A general introduction to international law, surveying such areas as (among others) the sources of law, the law of treaties and customary international law, statehood and sovereignty, refugees and human rights, the laws of armed conflict, dispute resolution, international organizations, the law of the sea, use of armed force, the role(s) of NGOs, and the law of international trade. The course will consider the differences and similarities between international and domestic legal regimes, and how the two systems interact in theory and in practice. Considerable emphasis will be placed on legal reasoning, exposition, and advocacy. The course is intended for students of all fields of concentration, since it will introduce them to the grammar and syntax of international law: a language with which they will surely need some familiarity whatever their intended career paths. It should be of special interest to potential International Law concentrators, since it will lay the foundation for the exploration of more specialized areas. Examination or paper option, with mid-term writing assignment.<a href="http://bit.ly/1bebp5s" target="_blank">Click here to see evaluations, syllabi, and faculty bios</a>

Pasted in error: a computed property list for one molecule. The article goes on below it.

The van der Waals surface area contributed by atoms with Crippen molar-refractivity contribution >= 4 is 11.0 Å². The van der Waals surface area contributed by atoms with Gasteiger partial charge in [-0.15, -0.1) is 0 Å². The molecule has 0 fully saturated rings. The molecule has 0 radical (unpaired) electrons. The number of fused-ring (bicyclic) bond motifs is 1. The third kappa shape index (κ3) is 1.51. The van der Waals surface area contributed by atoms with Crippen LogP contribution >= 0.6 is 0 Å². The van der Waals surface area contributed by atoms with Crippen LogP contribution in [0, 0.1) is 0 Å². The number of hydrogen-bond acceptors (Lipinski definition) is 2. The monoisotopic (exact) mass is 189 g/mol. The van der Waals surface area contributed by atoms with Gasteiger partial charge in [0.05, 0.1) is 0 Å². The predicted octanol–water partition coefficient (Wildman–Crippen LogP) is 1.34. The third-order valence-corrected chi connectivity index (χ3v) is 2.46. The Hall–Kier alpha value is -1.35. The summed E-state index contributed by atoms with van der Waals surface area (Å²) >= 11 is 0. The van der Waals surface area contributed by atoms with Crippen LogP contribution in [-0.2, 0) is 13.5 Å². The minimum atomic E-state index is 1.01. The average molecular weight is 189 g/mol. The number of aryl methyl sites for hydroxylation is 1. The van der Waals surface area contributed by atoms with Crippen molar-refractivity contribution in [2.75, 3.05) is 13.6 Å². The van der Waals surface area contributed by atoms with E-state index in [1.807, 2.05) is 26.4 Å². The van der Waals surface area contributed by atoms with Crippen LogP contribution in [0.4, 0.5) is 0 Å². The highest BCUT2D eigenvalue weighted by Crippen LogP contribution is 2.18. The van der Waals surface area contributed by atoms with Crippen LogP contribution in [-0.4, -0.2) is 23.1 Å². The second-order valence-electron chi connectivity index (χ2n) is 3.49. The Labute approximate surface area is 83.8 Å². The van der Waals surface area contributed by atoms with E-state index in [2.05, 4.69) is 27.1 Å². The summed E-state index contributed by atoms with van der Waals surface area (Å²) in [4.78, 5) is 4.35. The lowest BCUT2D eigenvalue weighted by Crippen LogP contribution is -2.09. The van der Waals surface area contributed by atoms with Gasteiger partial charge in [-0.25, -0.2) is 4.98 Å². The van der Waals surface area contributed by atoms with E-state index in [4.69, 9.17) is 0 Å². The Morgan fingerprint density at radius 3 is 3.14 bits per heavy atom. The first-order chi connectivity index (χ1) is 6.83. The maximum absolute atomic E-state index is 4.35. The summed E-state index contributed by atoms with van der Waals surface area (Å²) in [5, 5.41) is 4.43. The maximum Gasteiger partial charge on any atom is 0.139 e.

Addresses the history, ideals and dilemmas of the law of armed conflict and its enforcement in its traditional and modern settings, including the impact of human rights law, adaptation to new technologies, special difficulties posed by guerrilla conflicts and asymmetric warfare and current debates over the conflict with ISIS and modern terrorism. Looks at modalities of controlling behavior, including the real difficulties in recruitment of international peacekeeping forces, rules of engagement and the classical role of reciprocity. Examines the history of war crimes prosecutions, including the U.N. tribunals for Yugoslavia and Rwanda, the special tribunals for Sierra Leone, Cambodia and Lebanon, and the International Criminal Court. Among the anguishing issues in this field are how to shelter civilians from the effects of conflict, how to fight an opponent who doesn’t follow the rules of modern warfare and whether the law should consider the purpose of a war as well as its means. Briefly discusses the use and place of truth commissions after conflicts. This course may be particularly useful to students interested in strategic studies, human rights and conflict resolution.<a href="http://bit.ly/1bebp5s" target="_blank">Click here to see evaluations, syllabi, and faculty bios</a>